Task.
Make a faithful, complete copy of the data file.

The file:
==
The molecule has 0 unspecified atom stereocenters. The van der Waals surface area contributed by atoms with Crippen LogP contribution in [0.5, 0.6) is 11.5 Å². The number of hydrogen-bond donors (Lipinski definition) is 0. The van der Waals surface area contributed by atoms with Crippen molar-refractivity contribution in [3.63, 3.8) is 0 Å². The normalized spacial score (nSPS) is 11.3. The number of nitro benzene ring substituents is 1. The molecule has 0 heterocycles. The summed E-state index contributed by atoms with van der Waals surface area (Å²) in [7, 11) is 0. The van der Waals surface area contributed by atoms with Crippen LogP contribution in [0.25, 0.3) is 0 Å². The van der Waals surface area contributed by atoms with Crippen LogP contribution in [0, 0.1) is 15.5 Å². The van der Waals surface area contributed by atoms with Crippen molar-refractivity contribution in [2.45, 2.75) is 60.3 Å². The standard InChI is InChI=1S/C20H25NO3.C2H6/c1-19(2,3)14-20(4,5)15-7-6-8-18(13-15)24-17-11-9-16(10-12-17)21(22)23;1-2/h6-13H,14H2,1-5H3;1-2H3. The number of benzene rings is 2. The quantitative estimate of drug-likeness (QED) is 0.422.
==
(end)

The molecule has 0 unspecified atom stereocenters. The van der Waals surface area contributed by atoms with Crippen LogP contribution in [0.5, 0.6) is 11.5 Å². The number of hydrogen-bond donors (Lipinski definition) is 0. The van der Waals surface area contributed by atoms with Crippen molar-refractivity contribution in [3.63, 3.8) is 0 Å². The normalized spacial score (nSPS) is 11.3. The number of nitro benzene ring substituents is 1. The molecule has 0 heterocycles. The summed E-state index contributed by atoms with van der Waals surface area (Å²) in [7, 11) is 0. The van der Waals surface area contributed by atoms with Crippen LogP contribution in [0.25, 0.3) is 0 Å². The van der Waals surface area contributed by atoms with Crippen LogP contribution in [0, 0.1) is 15.5 Å². The van der Waals surface area contributed by atoms with Crippen molar-refractivity contribution in [2.45, 2.75) is 60.3 Å². The standard InChI is InChI=1S/C20H25NO3.C2H6/c1-19(2,3)14-20(4,5)15-7-6-8-18(13-15)24-17-11-9-16(10-12-17)21(22)23;1-2/h6-13H,14H2,1-5H3;1-2H3. The number of benzene rings is 2. The quantitative estimate of drug-likeness (QED) is 0.422.